The reggae priest
This week, we will continue a series of excerpts from Father Ho Lung's
bio, written by Joseph Pearce, 'Candles in the Dark' (Chapter four)
FATHER Ho Lung's fidelity to the Magisterium of the Church manifested itself in an article in a Jamaican newspaper in September 1971, just a couple of months after his ordination.
The article defended the Church against the anti-Catholic bigotry and propaganda of a militant Protestant sect. The Florida-based sect, known as Laymen for Religious Liberty, was staging a programme of talks at the Oceana Hotel, entitled 'In Search of Anti-Christ,' the advertising materials for which displayed a prominent photograph of the pope at that time, Paul VI.
"What," asked the newly ordained priest, "Are we to infer from this title when juxtaposed with a picture of the head of the Catholic Church? What can we surmise to be the 'truth' that will be told about Catholic Jesuits, the title of the second day's talks?" Concluding that it could be safely inferred that the purpose of the talks would be to attack the Catholic Church scurrilously, Father Ho Lung proceeded with a spirited defense of the church in general and the church's role in Jamaica in particular:
"There are 180,000 Roman Catholics in this island: rich people, poor people, from the good and generous Issa family to the humble Miss Pansy, basic school teacher in Mona Common. Sir Alexander Bustamante was a Catholic. Marcus Garvey died a Catholic. Claude McKay, the poet; Roger Mais, the novelist, were Catholics. Many other prominent members of our society are Catholics. Over 65,000 students in this island are being educated mostly by Roman Catholics."
Playing the role of investigative journalist, Father Ho Lung phoned the Laymen for Religious Liberty, and was told that the group intended to attack "the hierarchy of the Catholic Church," leading him to defend the hierarchical character of the church against her detractors:
"The Catholic Church is a hierarchical church. Attacking the hierarchy means not only attacking our head, it means attacking Jamaican Archbishop Samuel Carter. It also means attacking Sr Benedict, Sr Maureen Clare, Sr Martin, Deacon Ronald Thwaites, Fr Alfred Lee, myself, and the many others who are part of the hierarchy of the Catholic Church."
"And yes, we are engaged in the works for which the group says we should be given credit: we run orphanages, homes for the destitute, trade training centres, schools, hospitals, but as Mother Teresa states, we are not social workers. You cannot separate our works from who we are. We are part of the hierarchy of the Catholic Church, and our intention is to be of use to our people and to bring Christ to them, to build up the kingdom of God.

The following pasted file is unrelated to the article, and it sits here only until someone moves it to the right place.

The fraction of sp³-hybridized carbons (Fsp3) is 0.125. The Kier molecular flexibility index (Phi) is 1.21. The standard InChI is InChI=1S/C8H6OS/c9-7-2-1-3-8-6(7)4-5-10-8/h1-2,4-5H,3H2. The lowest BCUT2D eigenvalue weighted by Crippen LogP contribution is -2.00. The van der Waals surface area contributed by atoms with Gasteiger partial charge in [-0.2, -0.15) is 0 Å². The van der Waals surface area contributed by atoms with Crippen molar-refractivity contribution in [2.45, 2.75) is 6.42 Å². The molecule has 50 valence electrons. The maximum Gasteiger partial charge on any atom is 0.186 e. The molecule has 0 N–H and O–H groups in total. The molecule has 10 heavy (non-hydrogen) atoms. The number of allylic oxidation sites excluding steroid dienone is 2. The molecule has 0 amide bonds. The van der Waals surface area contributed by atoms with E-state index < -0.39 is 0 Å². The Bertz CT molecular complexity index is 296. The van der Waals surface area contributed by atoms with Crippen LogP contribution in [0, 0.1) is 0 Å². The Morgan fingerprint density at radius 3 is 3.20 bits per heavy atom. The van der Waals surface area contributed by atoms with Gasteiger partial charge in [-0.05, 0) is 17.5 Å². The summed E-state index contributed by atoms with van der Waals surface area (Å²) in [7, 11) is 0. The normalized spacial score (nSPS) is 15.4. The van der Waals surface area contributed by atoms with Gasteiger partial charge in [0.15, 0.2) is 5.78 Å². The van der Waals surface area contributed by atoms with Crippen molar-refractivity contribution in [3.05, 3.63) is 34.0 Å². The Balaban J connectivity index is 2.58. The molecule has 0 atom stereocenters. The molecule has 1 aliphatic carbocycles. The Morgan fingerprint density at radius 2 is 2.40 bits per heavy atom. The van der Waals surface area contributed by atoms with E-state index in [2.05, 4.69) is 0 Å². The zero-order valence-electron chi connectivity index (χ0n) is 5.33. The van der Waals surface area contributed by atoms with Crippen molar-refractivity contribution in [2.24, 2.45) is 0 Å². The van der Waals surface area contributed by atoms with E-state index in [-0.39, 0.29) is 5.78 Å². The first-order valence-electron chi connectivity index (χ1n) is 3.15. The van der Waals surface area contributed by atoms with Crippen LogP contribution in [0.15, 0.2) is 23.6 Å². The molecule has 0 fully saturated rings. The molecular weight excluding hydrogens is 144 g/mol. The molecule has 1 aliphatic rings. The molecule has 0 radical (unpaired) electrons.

I do not believe it is good for these visitors to come into our island and stir up controversy, create confusion, and foment division. Christ himself preached the Good News, not a message of hatred and disunity and divisiveness. I do not see the good news being preached by this group of visitors."
Priest's public debut
This broadside against sectarianism marked the newly ordained priest's public debut. It was his baptism of fire into the culture wars that were ripping twentieth-century society apart. It also illustrated certain attributes that would become a hallmark of his future ministry: the willingness to speak out publicly and defiantly against injustice, the love for Jamaica and its people, a love for the poor, and, above all, a love for Christ.
It also highlighted the influence of Mother Teresa on the young priest's development. He understood, as did she, that Catholics who give themselves in service to the poor are not merely social workers. They are not motivated primarily by the desire to make people more comfortable physically, but by the desire to serve Jesus in His presence among them. The Catholic missionary sees Jesus in the emaciated faces of the poor, and wants the poor to see Jesus in the faces of those who are helping them. As Mother Teresa said to US Senator Sam Brownback: "All for Jesus. All for Jesus. All for Jesus. All for Jesus."
All for Jesus
Like Mother Teresa, Father Ho Lung would offer all for Jesus in a life of service to the poor. Such service would, however, lead him in surprising directions and find him in the most unexpected places. In 1973, it found him near the top of the record charts as the recording of one of his own songs, Sinner, by Father Ho Lung and Friends became a surprise hit single. One of Jamaica's main newspapers, the Daily Gleaner, voiced the surprise of everyone at the emergence of the reggae priest: "A 34-year-old Roman Catholic priest . . . and lecturer in the Literature department at UWI (University of the West Indies) . . . is, believe it or not, the island's newest reggae recording sensation." The priest's single was 'one of the most requested and fast selling records in town.'"
The Gleaner reported that Father Ho Lung had written Sinner as a riposte to Ernie Smith's Life Is Just for Living. This was confirmed many years later in Father Ho Lung's memories of his motivation for writing the song. "I was simply amazed at the discrepancies between the rich and the poor, and the lack of sensitivity on the part of those who had the means of helping to alleviate the situation. Ernie Smith had a song on the charts at that time called Life Is Just for Living, which I considered hedonistic and morally destructive to the island. I thought it needed to be countered so I wrote Sinner.
The lyrics of Sinner are a direct riposte to the lyrics of Smith's hit record:
Sinner you're going to hell.
Master, you've taken leave of yourself.
Man, you're good as dead,
Sitting in the sunshine,
Bathing in your wealth
Watching all the sufferers in hell . . .
Brother, please hear my plea,
You can help,
O can't you see,
Can't you see?
Man, you could be free,
Working in the sunshine,
Freeing up your wealth,
Helping all the sufferers in hell.